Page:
For the month of December, the Sebastopol Farmers Market has moved a few yards, into the town plaza. It returns to its regular space on Jan. 8

If you move a manmade beehive–technically a super–left or right while bees are out working, they will not be able to find it when they return. I thought of this Sunday, as I walked towards the empty parking lot where the Sebastopol farmers market usually takes place. I quickly realized vendors were contained in the adjacent plaza, a space generally filled with prepared food and craft vendors. But throughout the day, I heard both vendors and customers say, “When I saw the parking lot was empty, I thought the market had been cancelled.”

Why? a lot of people asked.

When the board took the market year-round, merchants near the plaza asked that the parking lot not be used in December, to keep spaces available to holiday shoppers. For the month, the market is in the plaza. There is just one market left this year, Dec. 18, as there will not be a market on Christmas Day. or New Year’s Day. It returns to its traditional space on Jan. 8.

On Sunday, activity buzzed like a busy hive; it was lively, cozy and intimate. The wonderful Black Sheep Brass Band, evocative of a New Orleans street band, added to the festive air.

The Black Sheep Brass Band added an intimate and festive air to the Sebastopol Farmers Market on its first day within the town plaza.

Most of the familiar vendors attended, save Nancy Skall of Middleton Gardens, who is taking the month of December off from this market.

Orchard Farms, which has always excelled in cold weather crops, has leeks, purple turnips, shallots, winter squash, radicchio, celery, collard greens, daikon,  beets, chards and more. New Family Farm has cabbage, winter squash including Hubbard, potatoes, celery root, carrots, beets, parsnips and, rather surprisingly, fresh tobacco.

Hector Alvarez’s current harvest seems more diverse than ever. In addition to his prized honeys and beeswax candles, he has sweet and hot chiles, tomatillos, cherry tomatoes, a few heirloom tomatoes, lemons, potatoes, apples, figs, winter squash, prickly pears, garlic and onions. Armstrong Valley Farm has huge cabbages, along with beautiful cauliflower, beets, onions, winer squash, carrots, kale, chard, eggs, kohlrabi, shallots, garlic, persimmons, and potatoes.

First light Farm and Oh Tommy Boy’s Organic Farm, which share a stall, have beautiful dry-farmed potatoes, red and green cabbage, braising greens, arugula, parsley and mistletoe. Triple T Farms still has a lot of chiles, along with salad mix, lettuce, braising greens, eggs and delicious farm-made hot sauces.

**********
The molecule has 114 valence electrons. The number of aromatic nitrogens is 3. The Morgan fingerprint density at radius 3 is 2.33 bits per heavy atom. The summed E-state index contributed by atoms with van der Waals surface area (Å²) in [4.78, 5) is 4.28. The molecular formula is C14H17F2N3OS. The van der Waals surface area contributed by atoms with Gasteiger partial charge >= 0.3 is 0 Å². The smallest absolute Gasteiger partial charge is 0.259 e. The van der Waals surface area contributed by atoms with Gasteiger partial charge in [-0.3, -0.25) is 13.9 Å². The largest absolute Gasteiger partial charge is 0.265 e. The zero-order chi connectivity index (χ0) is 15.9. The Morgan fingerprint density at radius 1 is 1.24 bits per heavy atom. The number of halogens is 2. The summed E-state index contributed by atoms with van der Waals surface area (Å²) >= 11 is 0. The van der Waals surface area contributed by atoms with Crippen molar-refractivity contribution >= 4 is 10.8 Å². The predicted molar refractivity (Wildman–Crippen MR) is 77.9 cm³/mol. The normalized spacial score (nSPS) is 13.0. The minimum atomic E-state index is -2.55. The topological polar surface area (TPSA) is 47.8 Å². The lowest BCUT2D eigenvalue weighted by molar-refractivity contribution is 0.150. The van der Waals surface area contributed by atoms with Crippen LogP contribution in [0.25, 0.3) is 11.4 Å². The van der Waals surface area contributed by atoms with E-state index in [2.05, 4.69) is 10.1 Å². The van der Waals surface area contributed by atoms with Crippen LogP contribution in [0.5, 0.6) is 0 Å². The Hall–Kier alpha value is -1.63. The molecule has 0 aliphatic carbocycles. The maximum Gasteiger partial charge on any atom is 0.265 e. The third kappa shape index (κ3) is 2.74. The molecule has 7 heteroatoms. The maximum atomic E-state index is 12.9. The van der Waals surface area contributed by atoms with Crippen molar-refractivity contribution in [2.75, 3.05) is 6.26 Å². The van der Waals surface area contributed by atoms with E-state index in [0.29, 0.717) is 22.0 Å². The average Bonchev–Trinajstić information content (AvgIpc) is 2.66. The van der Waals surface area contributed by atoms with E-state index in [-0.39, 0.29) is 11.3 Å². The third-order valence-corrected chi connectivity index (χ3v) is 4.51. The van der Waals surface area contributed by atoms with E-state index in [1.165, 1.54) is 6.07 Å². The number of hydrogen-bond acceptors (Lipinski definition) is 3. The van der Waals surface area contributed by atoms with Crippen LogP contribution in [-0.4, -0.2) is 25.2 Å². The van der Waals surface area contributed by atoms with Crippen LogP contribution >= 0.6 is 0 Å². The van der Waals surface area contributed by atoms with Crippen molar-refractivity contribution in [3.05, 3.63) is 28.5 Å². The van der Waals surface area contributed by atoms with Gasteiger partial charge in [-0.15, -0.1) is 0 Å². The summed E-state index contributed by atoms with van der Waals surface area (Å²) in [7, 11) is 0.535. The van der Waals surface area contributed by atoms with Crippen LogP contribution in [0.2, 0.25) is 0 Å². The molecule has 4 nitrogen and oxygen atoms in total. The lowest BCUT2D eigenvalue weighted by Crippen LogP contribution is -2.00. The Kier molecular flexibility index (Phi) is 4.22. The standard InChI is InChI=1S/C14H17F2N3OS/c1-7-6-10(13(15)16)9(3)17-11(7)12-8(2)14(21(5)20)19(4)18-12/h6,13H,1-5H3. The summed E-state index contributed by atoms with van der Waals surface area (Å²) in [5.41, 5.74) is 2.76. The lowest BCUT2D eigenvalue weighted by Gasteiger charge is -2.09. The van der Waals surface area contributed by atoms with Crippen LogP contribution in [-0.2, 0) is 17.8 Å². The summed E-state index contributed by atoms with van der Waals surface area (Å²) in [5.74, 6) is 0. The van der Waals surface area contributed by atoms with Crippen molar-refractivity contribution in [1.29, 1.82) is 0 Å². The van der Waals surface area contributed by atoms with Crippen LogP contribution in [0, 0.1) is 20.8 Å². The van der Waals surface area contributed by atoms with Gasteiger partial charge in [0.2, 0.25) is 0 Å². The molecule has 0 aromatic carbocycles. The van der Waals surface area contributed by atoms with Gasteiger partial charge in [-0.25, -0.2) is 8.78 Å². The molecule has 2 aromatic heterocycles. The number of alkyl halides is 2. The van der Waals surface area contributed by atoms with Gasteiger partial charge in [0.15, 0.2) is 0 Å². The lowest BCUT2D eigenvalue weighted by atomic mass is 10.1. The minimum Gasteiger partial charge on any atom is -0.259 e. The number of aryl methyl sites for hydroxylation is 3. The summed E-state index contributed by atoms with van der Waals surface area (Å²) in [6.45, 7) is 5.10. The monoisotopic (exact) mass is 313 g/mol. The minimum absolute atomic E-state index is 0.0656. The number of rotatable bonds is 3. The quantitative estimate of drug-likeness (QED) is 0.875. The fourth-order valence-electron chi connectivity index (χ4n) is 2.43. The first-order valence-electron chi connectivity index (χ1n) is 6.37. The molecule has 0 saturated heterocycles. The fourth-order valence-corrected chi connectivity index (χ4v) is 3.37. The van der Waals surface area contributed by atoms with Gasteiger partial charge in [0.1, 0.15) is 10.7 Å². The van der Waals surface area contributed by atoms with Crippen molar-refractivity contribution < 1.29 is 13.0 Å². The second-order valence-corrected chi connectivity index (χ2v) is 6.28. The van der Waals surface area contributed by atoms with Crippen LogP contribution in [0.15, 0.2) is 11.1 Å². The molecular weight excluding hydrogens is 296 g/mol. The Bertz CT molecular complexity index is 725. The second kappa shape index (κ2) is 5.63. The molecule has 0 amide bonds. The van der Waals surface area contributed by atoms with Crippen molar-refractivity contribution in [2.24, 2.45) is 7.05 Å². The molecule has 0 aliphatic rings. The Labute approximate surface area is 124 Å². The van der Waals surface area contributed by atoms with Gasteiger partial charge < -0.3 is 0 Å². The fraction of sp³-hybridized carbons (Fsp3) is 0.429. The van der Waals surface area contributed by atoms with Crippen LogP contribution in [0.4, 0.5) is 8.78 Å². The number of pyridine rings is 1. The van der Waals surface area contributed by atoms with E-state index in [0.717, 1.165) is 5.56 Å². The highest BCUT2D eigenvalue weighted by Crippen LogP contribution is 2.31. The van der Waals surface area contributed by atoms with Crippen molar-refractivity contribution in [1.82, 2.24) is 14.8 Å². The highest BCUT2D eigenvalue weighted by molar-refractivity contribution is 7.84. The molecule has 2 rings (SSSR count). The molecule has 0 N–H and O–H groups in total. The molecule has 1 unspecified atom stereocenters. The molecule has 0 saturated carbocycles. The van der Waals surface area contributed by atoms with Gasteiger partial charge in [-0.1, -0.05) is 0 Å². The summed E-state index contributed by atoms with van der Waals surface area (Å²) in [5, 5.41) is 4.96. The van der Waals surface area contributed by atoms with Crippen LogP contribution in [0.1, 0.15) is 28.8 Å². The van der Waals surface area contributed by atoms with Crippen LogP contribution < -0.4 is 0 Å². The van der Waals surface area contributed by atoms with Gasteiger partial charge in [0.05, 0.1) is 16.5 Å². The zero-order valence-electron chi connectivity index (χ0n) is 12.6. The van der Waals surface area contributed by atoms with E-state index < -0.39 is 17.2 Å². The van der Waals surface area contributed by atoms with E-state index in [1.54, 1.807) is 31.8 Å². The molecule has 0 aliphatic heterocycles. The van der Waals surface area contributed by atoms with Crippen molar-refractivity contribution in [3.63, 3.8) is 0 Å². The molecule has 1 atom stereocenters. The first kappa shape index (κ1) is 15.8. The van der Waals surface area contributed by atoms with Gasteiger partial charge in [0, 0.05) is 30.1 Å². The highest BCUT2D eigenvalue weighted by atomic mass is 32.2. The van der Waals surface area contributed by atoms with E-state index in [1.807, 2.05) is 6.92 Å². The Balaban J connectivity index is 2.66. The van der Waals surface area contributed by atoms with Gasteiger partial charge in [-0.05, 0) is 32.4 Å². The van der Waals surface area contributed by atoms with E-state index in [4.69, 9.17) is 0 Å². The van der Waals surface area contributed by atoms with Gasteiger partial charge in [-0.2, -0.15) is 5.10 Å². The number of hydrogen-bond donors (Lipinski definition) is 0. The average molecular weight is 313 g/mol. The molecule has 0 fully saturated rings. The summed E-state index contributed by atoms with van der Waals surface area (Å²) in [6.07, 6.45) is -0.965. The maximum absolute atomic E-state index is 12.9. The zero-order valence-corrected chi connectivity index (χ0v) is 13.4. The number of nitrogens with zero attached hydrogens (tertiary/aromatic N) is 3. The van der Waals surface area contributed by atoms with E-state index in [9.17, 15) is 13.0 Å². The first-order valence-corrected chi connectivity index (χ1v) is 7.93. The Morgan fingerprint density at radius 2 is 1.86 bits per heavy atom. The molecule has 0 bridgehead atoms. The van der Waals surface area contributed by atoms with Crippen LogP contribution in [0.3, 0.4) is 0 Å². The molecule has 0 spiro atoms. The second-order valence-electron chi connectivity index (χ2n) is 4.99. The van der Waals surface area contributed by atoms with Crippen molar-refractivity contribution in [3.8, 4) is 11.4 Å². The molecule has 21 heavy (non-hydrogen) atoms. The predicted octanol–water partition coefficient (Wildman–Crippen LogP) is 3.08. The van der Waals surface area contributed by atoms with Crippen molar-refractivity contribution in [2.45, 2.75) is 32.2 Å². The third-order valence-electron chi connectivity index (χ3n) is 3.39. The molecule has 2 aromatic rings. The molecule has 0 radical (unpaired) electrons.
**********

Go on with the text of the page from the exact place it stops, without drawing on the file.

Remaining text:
Twin Peaks Orchards has sacks of Satsumas, along with several varieties of persimmons, including the delicious Amagaki. Rainbow’s End Farm has delicious herb agua fresca and plenty of dried fruit, fresh apples, persimmons, pineapple guavas baked goods and condiments.

Fisherman Dave Legros, who has recently decided to attend the market year round, did a brisk business with local crab, wild shrimp, scallops, flounder and more.

Earthworker Farm has two types of garlic–Italian Underwear and Spanish Roja–little bags of edible flowers and micrgreen shoots and something I’ve never seen before, yacon, pronounced yah-CONE and also known as both Bolivian sunroot and Peruvian ground apple. Yacon looks a bit like a sweet potato and, raw, tastes a bit like a cross between jicama and sunchoke. It’s both delicious and refreshing.

Earthworker Farm has yacon, a tuber from South America that has a flavor and texture similar to jicama.

Owen Family Farm has beef, lamb, veal, rabbit and acord-fed pork, along with pretty sheepskins. Bodega Pastures has a beautiful array of raw wool, dyed wool and yarn, along with gorgeous new sheepskins, including one in varied shades of grey that I couldn’t and didn’t resist. Weirauch Farms has its selection of delicious cheeses, along with hand-crafted cheese boards.

Despite the small space, there are plenty of crafts vendors with everything from holiday wreaths and African baskets to jewelry and clothing. There’s plenty of prepared foods, too, including gluten-free baked goods, Lata’s delicious curries and such, Mateo’s tamales and Rosso’s pizza.

With no rain in sight for the next couple of weeks, the final two Sebastopol markets of the year should be well-attended and festive, despite the nervous glances that shift skyward now and then, wondering if the high-pressure system keeping the rains at bay heralds the beginning of another drought cycle.

The Sebastopol farmers market, managed by Paula Downing, takes place on Sundays from 10 a.m. to 1:30 p.m. in the town plaza at the corner of Petaluma and McKinley Avenues.